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I was at ApacheCon 2015 in Austin, Texas a couple of weeks ago. The following is a short summary of some of the trends that I observed at the conference.
I gave a talk on “Introduction to Apache Kafka Tuesday afternoon. About a quarter of the attendees went to the talk and the room was full. We also hosted a Kafka meetup on Tuesday evening for conference attendees. I provided an overview of the Confluent Platform 1.0 release. In particular, I described Schema Registry and how it can be used with Kafka to captured structured feeds of stream data. Most participants seem to understand the value of having schemas and a well defined policy for schema evolution. On Wednesday morning, Todd Palino from LinkedIn gave a well received talk on Kafka at Scale: a multi-tiered architecture, in which he shared lots of valuable experience of running Kafka in production.
Tony Ng from Ebay gave a talk on Pulsar: Realtime Analytics at Scale leveraging Kafka, Hadoop and Kylin. Pulsar is an open source real time analytics and stream processing framework. Its typical usage includes reporting/dashboards, business activity/monitoring, personalization, marketing/advertising, fraud and bot detection. Currently, it’s processing about 0.5 million events/sec at Ebay. Similar to other stream processing systems, Pulsar supports getting data from different channels including Kafka, file, http, etc. It also has a pluggable processing layer. Pulsar supports SQL on stream data through Esper. One key distinguishing feature I found is that Pulsar integrates with Druid and Apache Kylin, a Hadoop based OLAP engine to build cubes.
Joe Will gave a talk on Apache NiFi: Better Analytics Demands Better Dataflow. Apache Nifi is a new incubator project and was originally developed at the NSA. In short, it is a data flow management system similar to Apache Camel and Flume. It’s mostly intended for getting data from a source to a sync. It can do light weight processing such as enrichment and conversion, but not heavy duty ETL. One unique feature of Nifi is its built-in UI, which makes the management and the monitoring of the data flow convenient. The whole data flow pipeline can be drawn on a panel. The UI shows statistics such as in/out byte rates, failures and latency in each of the edges in the flow. One can pause and resume the flow in real time in the UI. Nifi’s Architecture is also a bit different from Camel and Flume. There is a master node and many slave nodes. The slaves are running the actual data flow and the master is for monitoring the slaves. Each slave has a web server, a flow controller (thread pool) layer, and a storage layer. All events are persisted to a local content repository. It also stores the lineage information in a separate governance repository, which allows it to trace at the event level. Currently, the fault tolerance story in Nifi is a bit weak. The master is a single point of failure. There is also no redundancy across the slaves. So, if a slave dies, the flow stops until the slave is brought up again.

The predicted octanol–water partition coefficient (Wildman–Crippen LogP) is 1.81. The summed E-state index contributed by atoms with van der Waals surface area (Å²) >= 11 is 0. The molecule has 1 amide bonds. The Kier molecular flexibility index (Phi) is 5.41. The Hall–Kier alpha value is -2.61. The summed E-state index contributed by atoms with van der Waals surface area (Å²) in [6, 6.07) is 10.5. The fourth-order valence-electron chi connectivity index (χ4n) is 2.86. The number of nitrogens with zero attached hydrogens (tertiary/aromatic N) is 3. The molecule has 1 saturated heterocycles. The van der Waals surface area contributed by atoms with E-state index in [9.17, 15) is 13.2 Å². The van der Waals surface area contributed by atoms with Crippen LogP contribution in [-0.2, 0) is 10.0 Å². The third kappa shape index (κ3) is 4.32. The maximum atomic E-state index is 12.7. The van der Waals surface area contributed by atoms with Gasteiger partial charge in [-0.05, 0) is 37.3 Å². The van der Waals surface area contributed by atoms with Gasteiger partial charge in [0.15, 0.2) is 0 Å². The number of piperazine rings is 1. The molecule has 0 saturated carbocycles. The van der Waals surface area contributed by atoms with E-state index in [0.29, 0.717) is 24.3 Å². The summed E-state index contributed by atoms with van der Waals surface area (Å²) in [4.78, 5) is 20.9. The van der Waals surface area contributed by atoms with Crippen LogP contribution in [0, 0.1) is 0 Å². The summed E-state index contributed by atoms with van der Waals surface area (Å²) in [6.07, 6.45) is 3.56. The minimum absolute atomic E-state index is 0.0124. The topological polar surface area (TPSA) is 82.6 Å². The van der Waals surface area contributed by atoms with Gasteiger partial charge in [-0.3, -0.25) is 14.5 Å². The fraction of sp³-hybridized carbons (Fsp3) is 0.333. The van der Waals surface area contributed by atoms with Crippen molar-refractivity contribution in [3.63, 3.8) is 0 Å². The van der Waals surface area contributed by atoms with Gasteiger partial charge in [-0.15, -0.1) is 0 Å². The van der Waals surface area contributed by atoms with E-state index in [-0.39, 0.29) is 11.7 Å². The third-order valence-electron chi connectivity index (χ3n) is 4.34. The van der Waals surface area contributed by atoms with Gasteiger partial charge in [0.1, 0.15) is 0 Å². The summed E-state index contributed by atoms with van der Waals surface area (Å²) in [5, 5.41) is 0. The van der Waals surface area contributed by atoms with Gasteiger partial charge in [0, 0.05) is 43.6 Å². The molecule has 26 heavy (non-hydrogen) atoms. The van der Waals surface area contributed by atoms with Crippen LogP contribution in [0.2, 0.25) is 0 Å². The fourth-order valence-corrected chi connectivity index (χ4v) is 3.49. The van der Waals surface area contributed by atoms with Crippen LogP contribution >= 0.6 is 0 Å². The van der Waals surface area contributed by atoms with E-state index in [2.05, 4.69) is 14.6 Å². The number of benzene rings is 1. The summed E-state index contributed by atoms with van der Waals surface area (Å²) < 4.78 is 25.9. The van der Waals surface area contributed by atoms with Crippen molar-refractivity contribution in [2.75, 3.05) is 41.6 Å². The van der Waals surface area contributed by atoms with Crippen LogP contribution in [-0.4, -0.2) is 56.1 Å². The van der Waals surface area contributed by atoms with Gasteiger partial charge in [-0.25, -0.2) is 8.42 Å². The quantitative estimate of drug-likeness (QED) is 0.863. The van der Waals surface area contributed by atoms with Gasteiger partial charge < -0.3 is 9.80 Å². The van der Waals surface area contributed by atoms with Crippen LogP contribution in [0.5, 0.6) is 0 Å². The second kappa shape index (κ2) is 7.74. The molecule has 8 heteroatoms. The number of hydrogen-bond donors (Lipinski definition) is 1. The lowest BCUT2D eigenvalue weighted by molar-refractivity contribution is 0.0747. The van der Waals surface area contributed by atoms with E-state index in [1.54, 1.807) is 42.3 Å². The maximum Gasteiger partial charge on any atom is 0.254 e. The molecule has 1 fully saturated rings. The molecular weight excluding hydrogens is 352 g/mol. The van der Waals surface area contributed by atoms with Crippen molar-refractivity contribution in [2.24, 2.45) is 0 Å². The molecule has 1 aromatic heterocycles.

Christos Kozyrakis gave a talk on Apache Mesos in which he outlined some of the new development in Mesos. One can now do resource allocation based on the framework roles. For example, one can configure to only give SSDs to database services. It seems that there is a Mesos DNS for service discovery. Christos also showed the results of an interesting analysis. Even with the usage of Mesos, in a data center, typical server cpu utilization is only about 30% most of the time. The reason is due to the curse of over-provisioning. Mesos is trying to improve the server utilization by reporting unused resources to the master as “best effort” resources. Those resources can then be used for low priority tasks. If not done carefully, such an approach may have negative performance impact. For example, the low priority task can pollute L3 cache and cause the latency to increase in realtime applications. Mesos tries to address this problem by using isolators at different levels.
In summary, Kafka had great presence in ApacheCon this year. It’s great to see a lot of interest in Kafka and what Confluent is building. If you like working on Kafka and are interested in helping us build realtime stream processing technologies at Confluent, please let us know.
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